Adams State University and 

NASA's Colorado Space Grant Consortium Presents:

 

The Colorado Robotics Challenge


The 2019 Robotics Challenge will be held on Saturday April 13th, 2019 at the Great Sand Dunes National Park.

A huge thanks to the National Park Service for the great forum to test and challenge our Robots. 

 

Register today! 

 

 If you have any questions please email This email address is being protected from spambots. You need JavaScript enabled to view it. or call (719) 433-4291.

 

 


 

 

 

Who can participate? The event on April 13th, 2019 is open to the public. Enter a robot or come watch!  Previous years saw teams from many of Colorado's colleges and universities challenged to courses to simulate the challenges that the Mars rovers experience every day.  High school teams and folks with general interests in robotics can also get involved.

Sign up here to get registered now to receive information about the Robotics Challenge.  You don't have to register a full team now. Mentors or team Advisors can register now and then update your team information when the team forms in the coming months.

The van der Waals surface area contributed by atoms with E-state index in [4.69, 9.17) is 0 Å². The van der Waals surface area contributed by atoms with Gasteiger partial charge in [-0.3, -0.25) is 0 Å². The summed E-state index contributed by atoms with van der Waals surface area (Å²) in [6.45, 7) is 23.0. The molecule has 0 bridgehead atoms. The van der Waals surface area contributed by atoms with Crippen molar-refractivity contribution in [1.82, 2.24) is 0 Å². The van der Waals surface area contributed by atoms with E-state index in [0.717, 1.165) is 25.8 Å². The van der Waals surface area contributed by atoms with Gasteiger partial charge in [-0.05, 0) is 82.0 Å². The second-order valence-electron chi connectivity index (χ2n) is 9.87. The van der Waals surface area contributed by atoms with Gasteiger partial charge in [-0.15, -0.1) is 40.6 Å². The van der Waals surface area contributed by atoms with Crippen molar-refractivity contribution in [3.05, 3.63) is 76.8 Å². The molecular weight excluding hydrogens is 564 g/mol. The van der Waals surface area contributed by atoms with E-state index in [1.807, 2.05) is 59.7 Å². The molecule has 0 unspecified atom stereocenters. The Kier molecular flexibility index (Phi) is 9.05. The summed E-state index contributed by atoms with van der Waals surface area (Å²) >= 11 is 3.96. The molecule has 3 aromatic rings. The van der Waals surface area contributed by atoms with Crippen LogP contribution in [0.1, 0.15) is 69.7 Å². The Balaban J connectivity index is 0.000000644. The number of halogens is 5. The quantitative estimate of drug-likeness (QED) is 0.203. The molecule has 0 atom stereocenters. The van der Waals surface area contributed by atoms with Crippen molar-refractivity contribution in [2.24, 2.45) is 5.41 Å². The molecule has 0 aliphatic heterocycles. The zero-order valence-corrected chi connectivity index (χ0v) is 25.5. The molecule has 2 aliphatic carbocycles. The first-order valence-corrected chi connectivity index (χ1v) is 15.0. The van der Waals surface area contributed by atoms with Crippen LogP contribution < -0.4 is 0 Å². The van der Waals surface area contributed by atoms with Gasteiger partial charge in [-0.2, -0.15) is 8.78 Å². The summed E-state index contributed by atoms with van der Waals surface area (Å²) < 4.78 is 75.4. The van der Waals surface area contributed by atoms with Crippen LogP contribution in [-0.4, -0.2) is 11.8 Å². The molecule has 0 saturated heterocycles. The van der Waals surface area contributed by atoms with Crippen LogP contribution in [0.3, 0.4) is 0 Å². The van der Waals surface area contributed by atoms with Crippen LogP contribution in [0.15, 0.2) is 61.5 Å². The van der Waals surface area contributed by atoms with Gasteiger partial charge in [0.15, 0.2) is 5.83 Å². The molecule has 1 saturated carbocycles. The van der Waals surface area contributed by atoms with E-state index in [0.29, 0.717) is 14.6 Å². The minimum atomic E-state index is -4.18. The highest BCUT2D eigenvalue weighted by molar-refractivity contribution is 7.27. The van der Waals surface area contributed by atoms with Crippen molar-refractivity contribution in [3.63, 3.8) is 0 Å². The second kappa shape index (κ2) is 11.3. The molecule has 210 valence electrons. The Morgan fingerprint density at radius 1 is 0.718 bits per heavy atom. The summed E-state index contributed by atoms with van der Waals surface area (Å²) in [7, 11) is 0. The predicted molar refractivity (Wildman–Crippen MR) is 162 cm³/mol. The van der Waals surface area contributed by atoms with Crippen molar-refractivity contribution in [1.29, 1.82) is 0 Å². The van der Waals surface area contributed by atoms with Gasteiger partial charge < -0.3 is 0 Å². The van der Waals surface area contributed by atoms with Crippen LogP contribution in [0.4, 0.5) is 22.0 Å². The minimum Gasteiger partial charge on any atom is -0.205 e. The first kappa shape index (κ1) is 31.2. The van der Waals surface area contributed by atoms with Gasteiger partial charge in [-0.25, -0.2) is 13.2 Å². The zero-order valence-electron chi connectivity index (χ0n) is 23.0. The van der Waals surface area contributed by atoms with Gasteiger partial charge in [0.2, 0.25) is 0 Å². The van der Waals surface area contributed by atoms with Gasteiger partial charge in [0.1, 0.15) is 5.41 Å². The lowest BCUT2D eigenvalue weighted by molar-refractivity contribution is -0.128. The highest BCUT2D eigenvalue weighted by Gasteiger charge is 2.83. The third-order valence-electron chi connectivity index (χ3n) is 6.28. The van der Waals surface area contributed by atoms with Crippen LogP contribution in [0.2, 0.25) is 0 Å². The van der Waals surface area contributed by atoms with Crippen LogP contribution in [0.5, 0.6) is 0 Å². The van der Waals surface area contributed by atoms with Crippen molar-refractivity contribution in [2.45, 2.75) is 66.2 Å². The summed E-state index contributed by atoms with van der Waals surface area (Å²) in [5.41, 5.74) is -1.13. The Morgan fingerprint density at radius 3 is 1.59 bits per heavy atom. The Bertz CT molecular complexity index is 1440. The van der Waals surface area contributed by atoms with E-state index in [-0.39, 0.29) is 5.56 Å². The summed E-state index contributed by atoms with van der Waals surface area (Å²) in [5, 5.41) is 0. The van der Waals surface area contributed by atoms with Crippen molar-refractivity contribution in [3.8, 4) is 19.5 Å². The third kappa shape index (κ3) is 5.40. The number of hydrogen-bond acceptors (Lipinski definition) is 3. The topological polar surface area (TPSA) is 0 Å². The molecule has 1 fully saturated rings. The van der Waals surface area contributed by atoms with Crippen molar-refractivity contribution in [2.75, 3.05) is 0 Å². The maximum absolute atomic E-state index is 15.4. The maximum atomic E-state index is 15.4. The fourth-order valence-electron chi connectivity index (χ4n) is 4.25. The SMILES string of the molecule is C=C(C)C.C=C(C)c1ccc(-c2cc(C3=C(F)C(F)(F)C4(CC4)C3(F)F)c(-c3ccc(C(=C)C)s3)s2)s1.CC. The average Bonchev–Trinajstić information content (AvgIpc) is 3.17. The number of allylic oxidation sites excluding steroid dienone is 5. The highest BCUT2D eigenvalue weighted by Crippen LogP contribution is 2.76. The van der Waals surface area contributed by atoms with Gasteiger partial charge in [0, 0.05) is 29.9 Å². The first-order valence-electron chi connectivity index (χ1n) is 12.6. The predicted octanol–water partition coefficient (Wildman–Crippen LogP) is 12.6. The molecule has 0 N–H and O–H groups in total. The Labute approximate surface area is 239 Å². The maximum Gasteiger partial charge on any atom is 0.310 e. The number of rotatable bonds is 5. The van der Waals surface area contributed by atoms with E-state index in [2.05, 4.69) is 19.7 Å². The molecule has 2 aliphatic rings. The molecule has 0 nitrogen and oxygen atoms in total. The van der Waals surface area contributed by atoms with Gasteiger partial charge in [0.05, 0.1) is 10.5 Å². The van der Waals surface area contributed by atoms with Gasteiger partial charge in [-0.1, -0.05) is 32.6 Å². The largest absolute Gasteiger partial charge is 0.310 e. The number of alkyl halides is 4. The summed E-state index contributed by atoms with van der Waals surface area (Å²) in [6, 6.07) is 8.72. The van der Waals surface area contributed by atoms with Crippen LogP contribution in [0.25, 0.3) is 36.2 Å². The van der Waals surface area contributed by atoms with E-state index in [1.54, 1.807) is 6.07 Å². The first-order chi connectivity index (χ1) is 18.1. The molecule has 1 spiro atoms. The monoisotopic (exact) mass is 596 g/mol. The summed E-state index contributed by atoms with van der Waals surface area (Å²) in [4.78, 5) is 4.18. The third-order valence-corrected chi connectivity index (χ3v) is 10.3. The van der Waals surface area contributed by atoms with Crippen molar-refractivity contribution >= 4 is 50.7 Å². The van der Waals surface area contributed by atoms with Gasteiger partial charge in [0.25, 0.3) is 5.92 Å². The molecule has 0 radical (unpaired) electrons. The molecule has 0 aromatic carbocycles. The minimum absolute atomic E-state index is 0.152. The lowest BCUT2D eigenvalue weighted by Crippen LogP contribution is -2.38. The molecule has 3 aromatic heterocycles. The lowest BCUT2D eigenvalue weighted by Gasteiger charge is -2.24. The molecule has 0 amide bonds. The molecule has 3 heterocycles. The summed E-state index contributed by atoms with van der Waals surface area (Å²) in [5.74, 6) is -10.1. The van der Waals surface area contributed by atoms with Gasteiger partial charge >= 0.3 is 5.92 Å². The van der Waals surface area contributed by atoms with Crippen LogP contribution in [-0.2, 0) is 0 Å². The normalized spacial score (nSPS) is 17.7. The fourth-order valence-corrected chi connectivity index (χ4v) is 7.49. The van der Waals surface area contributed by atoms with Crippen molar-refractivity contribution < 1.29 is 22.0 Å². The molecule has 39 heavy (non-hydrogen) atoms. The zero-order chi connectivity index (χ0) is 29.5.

Get Registered.   Register your team (registration will open in September 2018), or at least your team captain now! No cost to get involved.  Teams provide their own hardware and travel to the event. 

  

Why a Robotics Challenge?

Adams State University in Alamosa and the Colorado Space Grant Consortium are excited to announce the sixth annual robotic event near Alamosa. We intend to simulate an autonomous robot mission on Mars. This event is open to all colleges/universities in Colorado and the general public. 

 

This Challenge is designed to further robot development and challenge teams to learn about electronics, programming and operating in a difficult environment.  Our site, at the Great Sand Dunes National Park, is an excellent location for a simulated Mars mission. The terrain near the Sand Dunes creates an environment similar to what can be found on Mars. Participants should design their robots to function is a range of temperatures and natural terrain. There will be wind, ground vegetation, and other not-found-in-the-lab challenges which can render many sensors and movement systems non-functional. Sand has a way of rendering moving parts inoperative. The challenge the terrain presents are not trivial; it is the perfect outdoors laboratory where different ideas can be tested and evaluated.